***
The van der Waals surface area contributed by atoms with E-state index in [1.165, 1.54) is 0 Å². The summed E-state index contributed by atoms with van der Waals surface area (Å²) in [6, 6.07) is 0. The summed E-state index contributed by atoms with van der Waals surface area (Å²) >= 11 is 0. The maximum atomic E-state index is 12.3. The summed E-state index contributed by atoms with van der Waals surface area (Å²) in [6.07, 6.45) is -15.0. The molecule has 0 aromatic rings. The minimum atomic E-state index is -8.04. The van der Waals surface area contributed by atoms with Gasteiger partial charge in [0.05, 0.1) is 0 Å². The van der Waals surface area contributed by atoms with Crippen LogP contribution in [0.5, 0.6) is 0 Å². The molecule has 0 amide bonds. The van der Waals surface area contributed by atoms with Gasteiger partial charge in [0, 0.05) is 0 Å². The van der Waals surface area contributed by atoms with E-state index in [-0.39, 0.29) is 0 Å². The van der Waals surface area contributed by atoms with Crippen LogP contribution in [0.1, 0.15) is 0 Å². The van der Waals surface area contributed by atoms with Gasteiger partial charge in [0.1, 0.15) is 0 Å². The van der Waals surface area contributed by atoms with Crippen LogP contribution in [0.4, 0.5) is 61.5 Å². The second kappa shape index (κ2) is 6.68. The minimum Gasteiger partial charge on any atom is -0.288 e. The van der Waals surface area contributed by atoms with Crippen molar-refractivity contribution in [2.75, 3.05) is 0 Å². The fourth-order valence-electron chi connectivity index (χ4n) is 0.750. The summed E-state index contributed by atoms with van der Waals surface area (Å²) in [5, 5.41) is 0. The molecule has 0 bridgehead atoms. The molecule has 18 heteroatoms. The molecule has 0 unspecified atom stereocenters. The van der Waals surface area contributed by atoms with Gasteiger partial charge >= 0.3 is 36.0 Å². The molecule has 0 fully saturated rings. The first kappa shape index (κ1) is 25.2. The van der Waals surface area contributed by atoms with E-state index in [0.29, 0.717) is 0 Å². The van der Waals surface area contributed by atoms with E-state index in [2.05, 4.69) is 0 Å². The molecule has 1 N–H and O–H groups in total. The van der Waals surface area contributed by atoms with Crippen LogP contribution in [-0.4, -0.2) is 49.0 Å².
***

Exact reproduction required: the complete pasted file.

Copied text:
The van der Waals surface area contributed by atoms with E-state index in [1.165, 1.54) is 0 Å². The summed E-state index contributed by atoms with van der Waals surface area (Å²) in [6, 6.07) is 0. The summed E-state index contributed by atoms with van der Waals surface area (Å²) >= 11 is 0. The maximum atomic E-state index is 12.3. The summed E-state index contributed by atoms with van der Waals surface area (Å²) in [6.07, 6.45) is -15.0. The molecule has 0 aromatic rings. The minimum atomic E-state index is -8.04. The van der Waals surface area contributed by atoms with Gasteiger partial charge in [0.05, 0.1) is 0 Å². The van der Waals surface area contributed by atoms with Crippen LogP contribution in [0.5, 0.6) is 0 Å². The molecule has 0 amide bonds. The van der Waals surface area contributed by atoms with Gasteiger partial charge in [0, 0.05) is 0 Å². The van der Waals surface area contributed by atoms with E-state index in [-0.39, 0.29) is 0 Å². The van der Waals surface area contributed by atoms with Crippen LogP contribution in [0.1, 0.15) is 0 Å². The van der Waals surface area contributed by atoms with Gasteiger partial charge in [0.1, 0.15) is 0 Å². The van der Waals surface area contributed by atoms with Crippen LogP contribution in [0.4, 0.5) is 61.5 Å². The second kappa shape index (κ2) is 6.68. The minimum Gasteiger partial charge on any atom is -0.288 e. The van der Waals surface area contributed by atoms with Crippen molar-refractivity contribution in [2.75, 3.05) is 0 Å². The fourth-order valence-electron chi connectivity index (χ4n) is 0.750. The summed E-state index contributed by atoms with van der Waals surface area (Å²) in [5, 5.41) is 0. The molecule has 0 bridgehead atoms. The molecule has 18 heteroatoms. The molecule has 0 unspecified atom stereocenters. The van der Waals surface area contributed by atoms with Gasteiger partial charge >= 0.3 is 36.0 Å². The molecule has 0 fully saturated rings. The first kappa shape index (κ1) is 25.2. The van der Waals surface area contributed by atoms with E-state index in [0.29, 0.717) is 0 Å². The van der Waals surface area contributed by atoms with E-state index in [2.05, 4.69) is 0 Å². The molecule has 1 N–H and O–H groups in total. The van der Waals surface area contributed by atoms with Crippen LogP contribution in [-0.4, -0.2) is 49.0 Å².